If you want better double taps, work out the bugs in your stance first. Then work on shot progression with small targets (3" dots at 7 yards.) Double taps don't seem very prudent beyond 15 yards or so, where well aimed shots make all the difference. Who was it that said gunfighting is taking your time in a hurry?

What the competition shooter forgets is that you'll likely need to be at a maximum rate of movement evasion while shooting. Ever watch videos of cop gunfights at traffic stops? Practice moving and shooting well at the same time and you'll be ahead of the curve.

If you want more details on the stance or anything else, IM me.



A little off topic, but excellent point on shooting on the move. Those nice tight groups that the target guys get go to shit as soon as they try to do it on the move for the first time. I know mine did.
Link Posted: 4/13/2006 11:12:19 AM EST
Roger,. I think only a part was OT. Just trying to help out where I can.

Plates and competition like that is all about rythem drills. He is seeing the sights, but there is no target discrimination or threat evaluation. Throw in a bit of shoot/no shoot and it slows way down.

I was talking to some of the top shooters in the country down at SHOT this year. They aren't that much faster than everyone else, they just do it consistantly. Clearing leather and putting six rounds on the e-type is one thing. Do it on a 12 inch square at the same speed and it's an achievement.

Did anyone catch Jarrett's demo of the concealed draw and shoot in under a second? If you practice for 20 minutes a day for 7 days you can do it too.

Double taps are, strictly speaking, a product of stance and grip. Locking out fully, knowing the muzzle flip of your gun, and trigger manipulation. For instance, try the flip and press trigger squeeze for a while and then you can start working on sear reset. That seems to help a lot of folks speed up their follow up shots. If it's worth shooting once...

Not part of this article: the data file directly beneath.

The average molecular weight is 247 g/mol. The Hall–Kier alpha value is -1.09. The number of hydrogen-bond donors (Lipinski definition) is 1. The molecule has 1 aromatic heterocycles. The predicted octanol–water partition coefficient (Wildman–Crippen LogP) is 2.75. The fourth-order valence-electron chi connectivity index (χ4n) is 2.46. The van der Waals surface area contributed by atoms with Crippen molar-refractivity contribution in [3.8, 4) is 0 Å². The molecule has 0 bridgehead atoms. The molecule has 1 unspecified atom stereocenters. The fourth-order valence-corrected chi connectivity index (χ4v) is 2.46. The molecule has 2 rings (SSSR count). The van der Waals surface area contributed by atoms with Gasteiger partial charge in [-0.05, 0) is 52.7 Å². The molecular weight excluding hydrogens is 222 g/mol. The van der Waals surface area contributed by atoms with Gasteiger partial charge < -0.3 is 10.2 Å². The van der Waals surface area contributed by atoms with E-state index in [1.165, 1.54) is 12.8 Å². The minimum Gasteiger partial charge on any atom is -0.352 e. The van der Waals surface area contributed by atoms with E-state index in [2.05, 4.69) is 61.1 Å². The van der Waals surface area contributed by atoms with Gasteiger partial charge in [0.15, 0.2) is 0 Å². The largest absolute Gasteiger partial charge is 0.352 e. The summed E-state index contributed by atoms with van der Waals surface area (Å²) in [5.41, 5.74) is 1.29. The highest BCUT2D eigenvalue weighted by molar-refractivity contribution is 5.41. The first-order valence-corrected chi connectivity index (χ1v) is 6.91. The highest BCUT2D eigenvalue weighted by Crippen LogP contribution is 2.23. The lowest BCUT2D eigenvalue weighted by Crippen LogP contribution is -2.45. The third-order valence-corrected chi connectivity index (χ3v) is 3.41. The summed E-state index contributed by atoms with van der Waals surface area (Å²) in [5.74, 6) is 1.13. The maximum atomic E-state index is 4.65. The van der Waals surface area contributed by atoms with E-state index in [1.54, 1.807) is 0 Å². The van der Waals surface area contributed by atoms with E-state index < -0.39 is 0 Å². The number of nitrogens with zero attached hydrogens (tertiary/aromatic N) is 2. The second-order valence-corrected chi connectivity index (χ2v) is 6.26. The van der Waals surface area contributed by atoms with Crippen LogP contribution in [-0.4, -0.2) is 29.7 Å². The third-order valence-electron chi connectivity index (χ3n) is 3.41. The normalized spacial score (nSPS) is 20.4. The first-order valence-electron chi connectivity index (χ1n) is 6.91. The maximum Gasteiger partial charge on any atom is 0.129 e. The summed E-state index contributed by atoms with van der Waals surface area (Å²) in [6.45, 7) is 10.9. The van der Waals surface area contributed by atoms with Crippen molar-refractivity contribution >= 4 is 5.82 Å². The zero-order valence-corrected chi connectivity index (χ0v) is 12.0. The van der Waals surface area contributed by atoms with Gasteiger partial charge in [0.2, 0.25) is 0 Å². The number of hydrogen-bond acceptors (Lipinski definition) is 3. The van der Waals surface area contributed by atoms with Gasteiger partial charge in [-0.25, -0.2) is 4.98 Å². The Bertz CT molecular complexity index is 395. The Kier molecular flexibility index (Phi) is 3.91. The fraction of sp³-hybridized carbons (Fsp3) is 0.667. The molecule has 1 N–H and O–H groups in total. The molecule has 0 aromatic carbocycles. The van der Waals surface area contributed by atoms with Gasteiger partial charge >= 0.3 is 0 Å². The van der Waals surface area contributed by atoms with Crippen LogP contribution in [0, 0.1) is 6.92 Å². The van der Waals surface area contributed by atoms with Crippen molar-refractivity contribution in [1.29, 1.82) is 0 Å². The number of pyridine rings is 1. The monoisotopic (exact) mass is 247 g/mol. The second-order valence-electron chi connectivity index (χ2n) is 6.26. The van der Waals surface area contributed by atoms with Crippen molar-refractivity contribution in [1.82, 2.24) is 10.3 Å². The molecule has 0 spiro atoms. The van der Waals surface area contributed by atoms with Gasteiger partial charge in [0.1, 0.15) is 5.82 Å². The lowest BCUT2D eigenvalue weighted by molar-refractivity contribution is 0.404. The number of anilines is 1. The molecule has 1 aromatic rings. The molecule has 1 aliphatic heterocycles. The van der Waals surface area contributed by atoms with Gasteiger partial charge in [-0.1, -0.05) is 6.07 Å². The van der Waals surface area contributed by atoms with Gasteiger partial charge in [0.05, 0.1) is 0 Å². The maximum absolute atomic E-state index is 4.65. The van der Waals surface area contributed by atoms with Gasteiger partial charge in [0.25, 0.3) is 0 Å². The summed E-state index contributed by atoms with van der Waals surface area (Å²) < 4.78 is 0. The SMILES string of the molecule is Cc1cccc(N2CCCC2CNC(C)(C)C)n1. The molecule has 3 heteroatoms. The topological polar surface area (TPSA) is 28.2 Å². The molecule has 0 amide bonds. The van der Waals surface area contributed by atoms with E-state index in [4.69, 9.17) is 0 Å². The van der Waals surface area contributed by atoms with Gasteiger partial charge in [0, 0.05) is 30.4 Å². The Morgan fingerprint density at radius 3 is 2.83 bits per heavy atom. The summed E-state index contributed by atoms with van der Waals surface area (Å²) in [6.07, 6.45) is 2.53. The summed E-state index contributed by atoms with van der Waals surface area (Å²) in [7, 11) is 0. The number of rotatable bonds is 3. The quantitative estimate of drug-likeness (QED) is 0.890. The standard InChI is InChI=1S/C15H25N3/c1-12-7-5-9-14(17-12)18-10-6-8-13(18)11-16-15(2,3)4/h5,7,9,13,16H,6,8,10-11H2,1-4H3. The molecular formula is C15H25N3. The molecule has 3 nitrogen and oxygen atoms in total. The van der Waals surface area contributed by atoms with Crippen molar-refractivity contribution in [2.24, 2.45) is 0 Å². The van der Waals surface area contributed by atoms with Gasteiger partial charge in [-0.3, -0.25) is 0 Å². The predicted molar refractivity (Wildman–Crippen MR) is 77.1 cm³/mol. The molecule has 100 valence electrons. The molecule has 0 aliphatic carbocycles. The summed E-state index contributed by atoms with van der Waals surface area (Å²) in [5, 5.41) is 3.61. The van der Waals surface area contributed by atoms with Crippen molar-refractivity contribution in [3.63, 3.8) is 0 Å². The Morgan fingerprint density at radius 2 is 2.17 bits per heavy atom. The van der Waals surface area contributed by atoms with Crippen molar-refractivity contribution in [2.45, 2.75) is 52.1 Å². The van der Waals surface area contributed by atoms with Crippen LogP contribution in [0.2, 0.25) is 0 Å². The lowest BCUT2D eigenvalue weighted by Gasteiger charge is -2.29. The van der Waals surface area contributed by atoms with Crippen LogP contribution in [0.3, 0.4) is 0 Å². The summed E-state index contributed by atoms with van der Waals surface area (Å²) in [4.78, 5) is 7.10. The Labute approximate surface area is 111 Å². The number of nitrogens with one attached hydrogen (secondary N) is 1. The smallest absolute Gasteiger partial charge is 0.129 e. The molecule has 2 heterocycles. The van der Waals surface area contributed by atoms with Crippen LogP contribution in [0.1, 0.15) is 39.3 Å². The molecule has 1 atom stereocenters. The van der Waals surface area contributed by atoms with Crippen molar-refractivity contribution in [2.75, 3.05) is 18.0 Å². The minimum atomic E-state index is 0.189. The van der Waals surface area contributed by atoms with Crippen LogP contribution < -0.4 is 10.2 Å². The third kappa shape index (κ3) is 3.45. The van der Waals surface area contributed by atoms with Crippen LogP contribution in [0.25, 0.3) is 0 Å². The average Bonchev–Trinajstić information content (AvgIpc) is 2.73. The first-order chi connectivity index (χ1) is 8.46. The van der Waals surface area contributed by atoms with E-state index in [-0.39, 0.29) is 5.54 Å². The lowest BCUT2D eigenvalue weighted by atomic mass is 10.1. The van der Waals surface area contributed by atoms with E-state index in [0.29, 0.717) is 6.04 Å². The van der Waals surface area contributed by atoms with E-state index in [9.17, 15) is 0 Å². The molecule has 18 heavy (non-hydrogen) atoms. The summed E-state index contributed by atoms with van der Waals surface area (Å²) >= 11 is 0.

Link Posted: 4/13/2006 11:23:21 AM EST

Originally Posted By jvicent:
Roger,. I think only a part was OT. Just trying to help out where I can.

Plates and competition like that is all about rythem drills. He is seeing the sights, but there is no target discrimination or threat evaluation. Throw in a bit of shoot/no shoot and it slows way down.

I was talking to some of the top shooters in the country down at SHOT this year. They aren't that much faster than everyone else, they just do it consistantly. Clearing leather and putting six rounds on the e-type is one thing. Do it on a 12 inch square at the same speed and it's an achievement.

Did anyone catch Jarrett's demo of the concealed draw and shoot in under a second? If you practice for 20 minutes a day for 7 days you can do it too.

Double taps are, strictly speaking, a product of stance and grip. Locking out fully, knowing the muzzle flip of your gun, and trigger manipulation. For instance, try the flip and press trigger squeeze for a while and then you can start working on sear reset. That seems to help a lot of folks speed up their follow up shots. If it's worth shooting once...